Lost-dog Recovery Service

Roscoe, a 2-year-old Boston terrier, made his escape by busting through a screen door. Owner Josh Sorkin became frantic when Roscoe didn’t show up in early canvases of the neighborhood.

Sorkin, who works in the tech industry, resorted to a new service in his quest to find his feisty pup. He placed an order through FindToto, an online pet search service that sends an automated call out to neighbors within a certain radius from where the animal disappeared. “As soon as we registered, my phone rang,” Sorkin says. “We got a lot of calls back from concerned people. There were people out there who were trying to help.”

Roscoe turned up two days later on ranch land some distance from Sorkin’s home. FindToto not only helped with Roscoe’s recovery, but it also gave Sorkin peace of mind throughout the ordeal, knowing his neighbors were on the lookout.

How It Works
FindToto began little more than a year ago when Dustin Sterlino and his girlfriend lost their cat. They found knocking on doors and posting flyers ineffective but couldn’t afford a pet detective.

Sterlino came up with the idea to formulate a database of home phone numbers, and to charge for placing automated calls when users purchase FindToto’s service. An entry-level package calls 500 neighbors for about $125, and packages run up to approximately $875 for an alert that reaches 10,000 homes. The database of phone numbers is updated monthly, so customers have the assurance the service is calling current numbers.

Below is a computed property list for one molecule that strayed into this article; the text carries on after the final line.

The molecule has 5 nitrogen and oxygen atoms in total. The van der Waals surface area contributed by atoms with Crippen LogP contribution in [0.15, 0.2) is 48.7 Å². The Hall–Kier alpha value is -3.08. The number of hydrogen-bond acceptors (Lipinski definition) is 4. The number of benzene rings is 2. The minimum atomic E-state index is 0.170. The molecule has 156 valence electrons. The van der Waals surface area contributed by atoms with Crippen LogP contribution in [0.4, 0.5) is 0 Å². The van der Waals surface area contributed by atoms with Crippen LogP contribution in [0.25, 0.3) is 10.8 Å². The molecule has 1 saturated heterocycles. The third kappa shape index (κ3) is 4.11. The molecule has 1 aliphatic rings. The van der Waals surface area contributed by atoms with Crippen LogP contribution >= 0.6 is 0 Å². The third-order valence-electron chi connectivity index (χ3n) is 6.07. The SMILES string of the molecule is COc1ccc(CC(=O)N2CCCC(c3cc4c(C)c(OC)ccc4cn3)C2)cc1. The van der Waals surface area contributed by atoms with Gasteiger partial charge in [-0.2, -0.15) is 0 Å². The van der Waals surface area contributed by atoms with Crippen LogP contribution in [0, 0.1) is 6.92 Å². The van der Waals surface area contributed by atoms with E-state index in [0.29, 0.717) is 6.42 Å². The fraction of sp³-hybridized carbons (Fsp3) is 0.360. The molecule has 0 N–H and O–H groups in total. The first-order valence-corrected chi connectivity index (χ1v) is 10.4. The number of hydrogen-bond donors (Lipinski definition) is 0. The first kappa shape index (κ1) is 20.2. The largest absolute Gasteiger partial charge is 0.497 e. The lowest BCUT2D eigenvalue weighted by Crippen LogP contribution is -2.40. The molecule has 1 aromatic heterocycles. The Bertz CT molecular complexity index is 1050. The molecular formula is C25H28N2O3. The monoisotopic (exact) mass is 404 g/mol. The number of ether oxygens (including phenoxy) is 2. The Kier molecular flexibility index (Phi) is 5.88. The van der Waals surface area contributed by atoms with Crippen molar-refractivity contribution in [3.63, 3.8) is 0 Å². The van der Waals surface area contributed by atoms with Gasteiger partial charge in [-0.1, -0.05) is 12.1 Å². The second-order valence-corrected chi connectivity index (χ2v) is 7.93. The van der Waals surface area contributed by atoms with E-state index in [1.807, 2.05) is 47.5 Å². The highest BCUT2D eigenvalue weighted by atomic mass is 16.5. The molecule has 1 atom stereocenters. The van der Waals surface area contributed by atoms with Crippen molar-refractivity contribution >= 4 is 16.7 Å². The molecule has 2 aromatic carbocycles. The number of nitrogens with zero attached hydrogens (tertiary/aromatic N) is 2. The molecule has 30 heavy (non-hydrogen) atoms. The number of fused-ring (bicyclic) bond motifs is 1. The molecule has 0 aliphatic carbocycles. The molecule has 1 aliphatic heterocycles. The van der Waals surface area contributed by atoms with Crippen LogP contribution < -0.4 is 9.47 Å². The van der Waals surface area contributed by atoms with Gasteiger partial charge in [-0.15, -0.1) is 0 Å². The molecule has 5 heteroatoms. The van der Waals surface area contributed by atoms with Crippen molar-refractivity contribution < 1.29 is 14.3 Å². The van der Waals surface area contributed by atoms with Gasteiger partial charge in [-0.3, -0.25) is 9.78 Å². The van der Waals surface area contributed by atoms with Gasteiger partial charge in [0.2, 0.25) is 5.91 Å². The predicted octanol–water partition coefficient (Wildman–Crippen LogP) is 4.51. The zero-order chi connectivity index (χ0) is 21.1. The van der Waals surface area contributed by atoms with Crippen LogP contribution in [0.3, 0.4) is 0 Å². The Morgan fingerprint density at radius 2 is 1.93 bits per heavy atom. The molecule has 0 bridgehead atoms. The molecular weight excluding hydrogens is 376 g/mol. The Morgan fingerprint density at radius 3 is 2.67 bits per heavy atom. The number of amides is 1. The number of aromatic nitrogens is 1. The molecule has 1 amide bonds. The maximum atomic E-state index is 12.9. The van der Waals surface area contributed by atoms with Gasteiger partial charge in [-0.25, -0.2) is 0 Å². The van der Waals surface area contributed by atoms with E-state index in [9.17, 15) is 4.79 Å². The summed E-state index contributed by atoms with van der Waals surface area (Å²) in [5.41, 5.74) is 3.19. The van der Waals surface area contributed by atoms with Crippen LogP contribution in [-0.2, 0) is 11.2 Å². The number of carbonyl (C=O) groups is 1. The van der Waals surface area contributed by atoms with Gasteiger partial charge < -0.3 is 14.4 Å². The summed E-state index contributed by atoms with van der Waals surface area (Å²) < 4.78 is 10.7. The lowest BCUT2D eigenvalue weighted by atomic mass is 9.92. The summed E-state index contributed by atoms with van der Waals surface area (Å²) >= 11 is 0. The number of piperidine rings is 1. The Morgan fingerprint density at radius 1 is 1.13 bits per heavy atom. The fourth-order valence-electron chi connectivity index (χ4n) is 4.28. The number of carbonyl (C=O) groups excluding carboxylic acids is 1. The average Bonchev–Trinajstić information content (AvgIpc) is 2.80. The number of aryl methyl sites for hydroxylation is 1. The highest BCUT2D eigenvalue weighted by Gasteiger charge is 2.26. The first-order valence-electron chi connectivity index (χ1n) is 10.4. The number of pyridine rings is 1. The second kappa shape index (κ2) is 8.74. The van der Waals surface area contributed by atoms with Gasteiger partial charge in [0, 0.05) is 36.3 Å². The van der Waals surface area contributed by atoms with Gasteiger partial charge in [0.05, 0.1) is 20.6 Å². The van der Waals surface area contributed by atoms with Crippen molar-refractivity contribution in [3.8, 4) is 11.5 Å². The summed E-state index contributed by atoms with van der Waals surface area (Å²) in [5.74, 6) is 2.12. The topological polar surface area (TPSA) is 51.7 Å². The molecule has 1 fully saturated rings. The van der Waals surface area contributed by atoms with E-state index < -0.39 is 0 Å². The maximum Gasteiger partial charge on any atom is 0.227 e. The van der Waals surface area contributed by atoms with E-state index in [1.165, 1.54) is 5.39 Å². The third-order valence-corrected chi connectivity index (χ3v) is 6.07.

“You can’t alert too many people going door to door,” says Sterlino. “If you lose a dog or cat, chances are they’re roaming around the neighborhood somewhere. It’s more compelling for that message to be right there in your neighbor’s ear when they get home from work.”

FindToto dials each number up to four times in an attempt to reach a person or answering machine. The call offers a description of the pet, the owner’s phone number and contact information for FindToto.

So far, Sterlino estimates that FindToto found 1,000 pets out of 3,000 orders. Some pet detectives use the service themselves and recommend that prospective clientele try FindToto first, says Sterlino. “I think we got lucky with this simple concept of life that the more people you touch, the more successful you become.”

Dog Safety Tips
Protecting your dog at home is more than a matter of luck. Vicki Kirby, of The Humane Society of Fairfax County, Va., offers these tips:

  • Spay or neuter “Most stray or lost animals brought into area shelters are unaltered,” says Kirby, who has worked with The Humane Society for 30 years.